In the remote, far-eastern tip of the island of Java, a stone’s throw away from paradisiacal Bali, stands the active Ijen volcano complex. In the middle of this complex is Kawah Ijen, a volcano like no other. Kawah Ijen is home to the largest acidic crater lake in the world. Its shimmering turquoise waters are surrounded by vents expelling sulphuric gas. This suffocating environment is extremely hostile to life, yet some people spend entire days on the volcano. These people are the sulfur miners of Kawah Ijen.

The volcano is far from urban centers, the nearest city of Banyuwangi is 20 miles away and no roads go to the crater. The one-hour steep trek up to the base camp on the crater’s rim is tough, but it’s probably the least difficult part of the 230 or so miners’ job. Twice a day, they go down into the solfatara to collect hardened, cooled sulfur, and carry fully loaded baskets back up to the camp. They then carry it all the way down the volcano to be weighed. Their life expectancy is said to barely reach 50 years.


The “devil’s gold,” as the miners call it, is the result of sulfuric gases that come out from cracks in the volcano and condense into a liquid. That liquid, molten sulfur, then flows out into the crater before cooling and hardening into a chalky, yellow rock. For the process to be easier and faster, a mining company set up pipes on a vent to redirect the liquid sulfur so that it pools on a flat surface rather than down the slopes of the crater. The miners use metal rods to dislodge the ore and to break it down into pieces that they then carry in baskets. The exploitation of the sulfur mine started in 1968, but there’s been next to no modernization (other than the installation of the pipes) to the mining process since then.


The miners of Kawah Ijen use almost no protection despite the grueling conditions. The heat is almost unbearable by the vent and the volcanic gases make it near impossible to breathe, even with a gas mask. The gases burn the miners’ lungs.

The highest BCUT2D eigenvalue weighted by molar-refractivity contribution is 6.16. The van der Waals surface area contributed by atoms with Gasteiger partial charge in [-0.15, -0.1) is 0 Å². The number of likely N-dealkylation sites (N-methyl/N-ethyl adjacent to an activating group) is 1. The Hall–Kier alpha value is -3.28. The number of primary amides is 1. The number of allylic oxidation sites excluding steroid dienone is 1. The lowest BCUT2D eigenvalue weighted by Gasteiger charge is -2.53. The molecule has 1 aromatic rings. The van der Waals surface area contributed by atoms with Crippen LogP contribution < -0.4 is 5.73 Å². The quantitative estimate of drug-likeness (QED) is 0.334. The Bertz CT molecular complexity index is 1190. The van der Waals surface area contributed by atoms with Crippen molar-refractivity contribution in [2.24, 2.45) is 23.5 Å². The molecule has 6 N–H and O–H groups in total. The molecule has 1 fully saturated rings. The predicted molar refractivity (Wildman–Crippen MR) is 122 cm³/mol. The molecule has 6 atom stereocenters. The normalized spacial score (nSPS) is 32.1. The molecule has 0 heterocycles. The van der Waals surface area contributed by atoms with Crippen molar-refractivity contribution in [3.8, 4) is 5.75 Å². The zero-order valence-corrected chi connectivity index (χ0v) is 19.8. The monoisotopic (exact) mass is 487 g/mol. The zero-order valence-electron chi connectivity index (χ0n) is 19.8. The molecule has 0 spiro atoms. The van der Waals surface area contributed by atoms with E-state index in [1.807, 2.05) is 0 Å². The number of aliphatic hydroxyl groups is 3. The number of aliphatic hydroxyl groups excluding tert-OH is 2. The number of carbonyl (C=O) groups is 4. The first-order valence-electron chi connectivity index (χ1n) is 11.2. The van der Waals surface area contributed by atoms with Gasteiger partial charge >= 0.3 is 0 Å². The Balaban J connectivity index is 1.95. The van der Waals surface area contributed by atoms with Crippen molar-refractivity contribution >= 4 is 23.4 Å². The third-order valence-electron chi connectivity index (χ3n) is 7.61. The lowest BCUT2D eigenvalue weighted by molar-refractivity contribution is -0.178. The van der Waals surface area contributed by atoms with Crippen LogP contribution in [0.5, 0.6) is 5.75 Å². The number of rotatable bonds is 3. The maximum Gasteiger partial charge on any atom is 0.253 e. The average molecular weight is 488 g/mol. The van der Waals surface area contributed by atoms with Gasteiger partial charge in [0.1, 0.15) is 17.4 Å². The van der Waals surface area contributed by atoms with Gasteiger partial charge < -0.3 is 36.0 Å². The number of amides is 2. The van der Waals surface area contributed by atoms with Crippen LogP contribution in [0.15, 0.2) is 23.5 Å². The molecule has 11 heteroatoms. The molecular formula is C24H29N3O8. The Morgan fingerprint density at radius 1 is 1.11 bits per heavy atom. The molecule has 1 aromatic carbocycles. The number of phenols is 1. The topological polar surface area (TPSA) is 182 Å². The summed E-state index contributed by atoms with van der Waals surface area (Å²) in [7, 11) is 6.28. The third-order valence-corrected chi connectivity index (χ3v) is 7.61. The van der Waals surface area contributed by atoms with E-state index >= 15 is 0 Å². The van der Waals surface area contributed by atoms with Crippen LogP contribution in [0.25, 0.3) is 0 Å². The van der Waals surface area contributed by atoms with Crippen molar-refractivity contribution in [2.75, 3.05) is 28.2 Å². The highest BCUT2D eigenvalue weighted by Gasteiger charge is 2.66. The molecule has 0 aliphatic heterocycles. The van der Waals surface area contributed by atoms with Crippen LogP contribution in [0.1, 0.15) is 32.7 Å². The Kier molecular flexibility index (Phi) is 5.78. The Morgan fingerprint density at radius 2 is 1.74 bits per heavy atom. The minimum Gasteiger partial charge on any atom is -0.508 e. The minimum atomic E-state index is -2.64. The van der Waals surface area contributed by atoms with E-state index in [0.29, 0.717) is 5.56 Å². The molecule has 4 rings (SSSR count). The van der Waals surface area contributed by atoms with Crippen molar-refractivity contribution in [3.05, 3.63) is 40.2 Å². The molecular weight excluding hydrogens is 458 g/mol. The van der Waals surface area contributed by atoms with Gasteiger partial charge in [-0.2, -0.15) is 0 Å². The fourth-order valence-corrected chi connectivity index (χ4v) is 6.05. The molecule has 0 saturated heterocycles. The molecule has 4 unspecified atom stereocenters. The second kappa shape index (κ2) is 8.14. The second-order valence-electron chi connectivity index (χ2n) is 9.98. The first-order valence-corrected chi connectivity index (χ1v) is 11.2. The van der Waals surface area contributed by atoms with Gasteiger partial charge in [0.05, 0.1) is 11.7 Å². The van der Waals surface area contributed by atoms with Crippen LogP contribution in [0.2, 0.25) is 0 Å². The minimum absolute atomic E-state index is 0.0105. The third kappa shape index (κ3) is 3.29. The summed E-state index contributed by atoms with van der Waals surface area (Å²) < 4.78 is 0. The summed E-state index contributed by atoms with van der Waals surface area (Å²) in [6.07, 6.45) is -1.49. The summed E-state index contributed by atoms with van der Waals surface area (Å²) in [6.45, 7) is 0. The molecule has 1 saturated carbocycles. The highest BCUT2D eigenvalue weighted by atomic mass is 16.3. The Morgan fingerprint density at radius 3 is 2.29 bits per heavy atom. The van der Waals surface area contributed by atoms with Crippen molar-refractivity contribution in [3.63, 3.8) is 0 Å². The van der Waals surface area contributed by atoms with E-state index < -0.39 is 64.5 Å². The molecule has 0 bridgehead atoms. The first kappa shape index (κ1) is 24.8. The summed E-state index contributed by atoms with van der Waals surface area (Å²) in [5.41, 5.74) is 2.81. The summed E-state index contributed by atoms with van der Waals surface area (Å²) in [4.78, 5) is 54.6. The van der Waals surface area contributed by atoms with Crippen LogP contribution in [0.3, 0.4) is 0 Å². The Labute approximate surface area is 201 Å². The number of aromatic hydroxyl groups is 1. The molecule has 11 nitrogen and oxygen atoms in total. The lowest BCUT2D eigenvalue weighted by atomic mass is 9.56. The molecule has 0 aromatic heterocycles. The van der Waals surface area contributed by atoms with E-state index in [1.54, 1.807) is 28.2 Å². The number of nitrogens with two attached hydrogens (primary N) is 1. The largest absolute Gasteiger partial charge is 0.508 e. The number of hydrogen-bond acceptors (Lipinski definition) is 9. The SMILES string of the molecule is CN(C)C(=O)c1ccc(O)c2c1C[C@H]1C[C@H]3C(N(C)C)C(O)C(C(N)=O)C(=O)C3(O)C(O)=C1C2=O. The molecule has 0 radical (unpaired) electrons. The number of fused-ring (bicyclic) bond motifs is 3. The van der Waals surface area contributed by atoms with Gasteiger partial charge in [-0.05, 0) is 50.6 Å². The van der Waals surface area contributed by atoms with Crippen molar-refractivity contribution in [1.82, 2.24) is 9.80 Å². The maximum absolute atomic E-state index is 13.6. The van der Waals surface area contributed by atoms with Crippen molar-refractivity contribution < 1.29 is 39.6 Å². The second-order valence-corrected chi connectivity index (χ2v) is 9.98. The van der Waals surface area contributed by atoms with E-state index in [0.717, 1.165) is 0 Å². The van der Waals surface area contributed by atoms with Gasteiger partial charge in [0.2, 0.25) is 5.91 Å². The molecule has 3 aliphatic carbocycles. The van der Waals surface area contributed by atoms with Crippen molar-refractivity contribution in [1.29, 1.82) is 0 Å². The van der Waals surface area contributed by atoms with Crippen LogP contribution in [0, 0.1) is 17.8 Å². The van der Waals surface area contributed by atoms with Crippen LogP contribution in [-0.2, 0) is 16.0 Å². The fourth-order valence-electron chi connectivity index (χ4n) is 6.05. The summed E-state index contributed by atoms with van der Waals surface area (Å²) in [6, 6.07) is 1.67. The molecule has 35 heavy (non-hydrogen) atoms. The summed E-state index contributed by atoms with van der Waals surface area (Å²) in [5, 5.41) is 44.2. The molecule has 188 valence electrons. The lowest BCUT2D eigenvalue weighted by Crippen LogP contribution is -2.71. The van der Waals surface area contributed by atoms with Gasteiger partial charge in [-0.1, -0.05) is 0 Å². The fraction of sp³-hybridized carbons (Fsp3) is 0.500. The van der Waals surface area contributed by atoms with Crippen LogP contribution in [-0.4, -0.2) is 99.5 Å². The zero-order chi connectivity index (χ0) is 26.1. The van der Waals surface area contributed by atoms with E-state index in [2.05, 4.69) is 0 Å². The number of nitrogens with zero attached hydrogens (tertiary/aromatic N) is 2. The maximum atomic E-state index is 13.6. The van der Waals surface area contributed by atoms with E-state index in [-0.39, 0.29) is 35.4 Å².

The baskets used by the miners can weigh up to 200 lbs and are carried on their shoulders for a half-mile upward hike. This results in many health issues such as burnt skin on their shoulders from the friction of the heavy baskets, irreparable back issues, and knee pain.


The rocky and steep terrain adds to the difficulty of the fully loaded baskets and makes the trek back up extremely difficult. The miners stop often along the way to catch their breath and rest. Modernization of the mining process through mechanization might endanger some of the miner’s jobs.


Supeno is 35 years old; he has been mining sulfur since he was 23. He is a father of two and mining on Kawah Ijen is his way to provide for his family. The miners make an average of $5 per trip down into the crater. In recent years, the local government has been trying to make the crater a tourist attraction, and it’s achieving some success. However, that comes with its share of issues as visitors are often ill-prepared for the demanding trek and rough conditions. Tourists often get in the way of the miners, but with them also comes new opportunities; some miners are turning into guides and are able to make extra money selling sulfur-carved crafts.


The base camp on the crater’s ridge is located two miles away from the road and accessible only on foot. The miners use it as an intermediate base between the mine in the crater and the weighing station down the volcano.


At the end of each day, the miners ready the sulfur for transportation at the base camp on the crater’s ridge. They pack up the freshly collected sulfur on wheelbarrows to transport it two miles down the volcano. They bring the sulfur to a nearby refinery that will pay them by weight.